He added that it is difficult to get bank credit at the moment. “Even if credit is available, interest rates are very high. Construction activities won’t pick up unless bank credit becomes cheaper and easily available,” he said.
Murarka sees no hope from exports too. “Cement exports have begun only recently. We haven’t been able to establish our brand in India. The export volume at the moment is also not big,” he said, adding: “There still is a long way to go.”
Nepal, which became self-reliant in cement some three years ago, is on its way to become self-sufficient in clinker too. The Nepali cement industry is now seeing a rapid expansion in production of clinker. Of the cement plants in operation across the country, 20 have been producing cement only, while the rest are producing both clinker and cement.
Steel industries are also bearing the brunt of the slowdown in the construction business. According to the Nepal Steel Rolling Mills Association - the umbrella organisation of steel industries in demand, the current demand for steel bars stands at 1.4 million tonnes.
Murarka said it will be difficult for the demand to pick up until a solution is found to the liquidity crunch.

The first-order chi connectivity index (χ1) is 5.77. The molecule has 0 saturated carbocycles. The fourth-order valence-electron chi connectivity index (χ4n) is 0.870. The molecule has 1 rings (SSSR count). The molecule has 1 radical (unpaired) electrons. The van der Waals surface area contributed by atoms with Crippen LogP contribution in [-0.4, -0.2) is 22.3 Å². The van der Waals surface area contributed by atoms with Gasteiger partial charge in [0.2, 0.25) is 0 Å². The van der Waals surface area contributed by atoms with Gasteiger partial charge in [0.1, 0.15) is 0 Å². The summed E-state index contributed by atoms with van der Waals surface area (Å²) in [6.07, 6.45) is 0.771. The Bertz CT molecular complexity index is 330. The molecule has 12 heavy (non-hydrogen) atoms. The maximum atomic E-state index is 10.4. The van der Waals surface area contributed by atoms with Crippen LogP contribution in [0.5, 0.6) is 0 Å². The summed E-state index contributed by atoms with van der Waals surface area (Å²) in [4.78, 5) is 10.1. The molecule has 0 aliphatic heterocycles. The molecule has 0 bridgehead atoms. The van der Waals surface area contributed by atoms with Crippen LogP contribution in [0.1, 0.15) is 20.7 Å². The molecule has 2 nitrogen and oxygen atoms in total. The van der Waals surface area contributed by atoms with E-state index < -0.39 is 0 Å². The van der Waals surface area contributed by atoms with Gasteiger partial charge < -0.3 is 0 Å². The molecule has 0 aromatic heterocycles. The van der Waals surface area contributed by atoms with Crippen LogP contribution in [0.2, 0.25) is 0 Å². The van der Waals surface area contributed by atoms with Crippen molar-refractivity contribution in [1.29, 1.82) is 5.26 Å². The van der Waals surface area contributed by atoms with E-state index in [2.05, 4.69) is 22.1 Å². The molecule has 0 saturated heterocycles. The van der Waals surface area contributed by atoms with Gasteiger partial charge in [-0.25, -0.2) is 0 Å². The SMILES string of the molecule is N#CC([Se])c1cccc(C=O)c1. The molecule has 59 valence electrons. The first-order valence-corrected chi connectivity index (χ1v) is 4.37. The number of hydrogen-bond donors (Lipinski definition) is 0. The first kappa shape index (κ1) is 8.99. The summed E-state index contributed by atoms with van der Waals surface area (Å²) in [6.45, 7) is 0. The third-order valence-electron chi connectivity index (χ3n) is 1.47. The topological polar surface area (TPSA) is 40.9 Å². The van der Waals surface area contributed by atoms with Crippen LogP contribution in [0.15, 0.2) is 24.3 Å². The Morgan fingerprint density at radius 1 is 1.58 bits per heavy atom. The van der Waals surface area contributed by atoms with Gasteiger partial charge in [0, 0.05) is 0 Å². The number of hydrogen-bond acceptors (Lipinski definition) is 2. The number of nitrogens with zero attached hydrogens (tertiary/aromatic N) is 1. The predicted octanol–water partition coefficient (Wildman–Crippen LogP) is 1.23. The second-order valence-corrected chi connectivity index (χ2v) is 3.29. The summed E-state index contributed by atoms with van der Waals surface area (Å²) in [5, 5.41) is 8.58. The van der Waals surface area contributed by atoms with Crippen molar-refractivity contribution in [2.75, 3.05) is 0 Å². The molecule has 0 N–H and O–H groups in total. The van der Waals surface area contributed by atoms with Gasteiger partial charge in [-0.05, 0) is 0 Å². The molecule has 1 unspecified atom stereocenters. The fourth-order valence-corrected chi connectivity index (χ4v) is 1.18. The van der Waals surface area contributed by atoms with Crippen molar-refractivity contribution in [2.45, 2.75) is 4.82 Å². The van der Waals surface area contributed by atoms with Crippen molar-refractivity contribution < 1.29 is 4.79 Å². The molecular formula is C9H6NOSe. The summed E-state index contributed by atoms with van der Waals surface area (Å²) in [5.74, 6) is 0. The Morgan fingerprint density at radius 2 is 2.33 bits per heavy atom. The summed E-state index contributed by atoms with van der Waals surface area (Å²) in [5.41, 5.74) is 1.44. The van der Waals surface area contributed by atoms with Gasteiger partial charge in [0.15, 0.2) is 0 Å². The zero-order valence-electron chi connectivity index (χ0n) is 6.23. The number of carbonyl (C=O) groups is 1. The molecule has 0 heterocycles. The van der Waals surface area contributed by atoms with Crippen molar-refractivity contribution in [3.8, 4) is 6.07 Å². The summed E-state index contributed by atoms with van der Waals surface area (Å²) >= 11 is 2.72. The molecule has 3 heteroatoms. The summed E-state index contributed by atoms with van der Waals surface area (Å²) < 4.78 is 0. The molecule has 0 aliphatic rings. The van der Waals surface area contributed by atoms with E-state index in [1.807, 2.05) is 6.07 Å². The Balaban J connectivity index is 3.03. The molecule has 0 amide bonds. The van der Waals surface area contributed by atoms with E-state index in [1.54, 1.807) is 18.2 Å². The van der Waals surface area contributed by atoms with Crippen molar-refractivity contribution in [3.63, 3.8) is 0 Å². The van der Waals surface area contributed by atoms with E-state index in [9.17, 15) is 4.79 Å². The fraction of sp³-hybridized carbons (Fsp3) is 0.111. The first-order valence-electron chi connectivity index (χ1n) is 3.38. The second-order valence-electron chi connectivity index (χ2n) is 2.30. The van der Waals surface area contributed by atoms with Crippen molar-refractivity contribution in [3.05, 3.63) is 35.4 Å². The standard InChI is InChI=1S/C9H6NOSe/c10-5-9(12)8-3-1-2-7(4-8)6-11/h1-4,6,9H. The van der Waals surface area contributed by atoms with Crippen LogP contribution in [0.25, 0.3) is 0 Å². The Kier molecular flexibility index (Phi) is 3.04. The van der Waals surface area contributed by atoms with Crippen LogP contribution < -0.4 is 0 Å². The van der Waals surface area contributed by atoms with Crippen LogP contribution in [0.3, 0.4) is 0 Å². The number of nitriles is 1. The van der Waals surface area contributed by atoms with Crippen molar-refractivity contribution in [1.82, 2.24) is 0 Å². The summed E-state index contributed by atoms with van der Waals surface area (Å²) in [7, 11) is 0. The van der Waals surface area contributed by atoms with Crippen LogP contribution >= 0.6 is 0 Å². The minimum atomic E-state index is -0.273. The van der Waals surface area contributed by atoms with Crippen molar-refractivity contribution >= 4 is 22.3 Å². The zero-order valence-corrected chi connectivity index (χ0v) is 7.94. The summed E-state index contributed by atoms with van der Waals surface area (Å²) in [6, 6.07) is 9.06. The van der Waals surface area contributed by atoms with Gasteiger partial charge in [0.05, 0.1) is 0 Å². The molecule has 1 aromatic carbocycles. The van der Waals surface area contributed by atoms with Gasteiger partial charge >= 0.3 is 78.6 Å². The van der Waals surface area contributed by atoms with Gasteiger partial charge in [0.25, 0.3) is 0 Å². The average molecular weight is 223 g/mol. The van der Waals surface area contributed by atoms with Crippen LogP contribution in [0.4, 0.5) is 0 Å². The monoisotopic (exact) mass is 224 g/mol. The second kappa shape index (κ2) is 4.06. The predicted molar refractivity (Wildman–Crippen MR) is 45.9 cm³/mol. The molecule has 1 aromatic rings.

Despite all this, new plants of construction materials are coming up in several industrial areas including Birgjung-Bara-Parsa Industrial Corridor, say stakeholders. The industrial hub of central Tarai has become a hub for the production of construction materials due to its proximity to the Nepal-India border from where the majority of raw materials come.
Many say the demand for construction materials will pick up sooner or later as many infrastructure projects in sectors including hydropower, irrigation, roads and new cities are currently being built or being planned for the future.
The construction industry contributes about 10% to the national GDP. Likewise, about 60% of the nation’s capital budget and 35% of the total government budget is mobilised by the construction industry. In order to provide transportation and communication facilities in rural areas and improve the quality of existing infrastructure, the government has been allocating a significant percentage of the national budget to the infrastructure sector.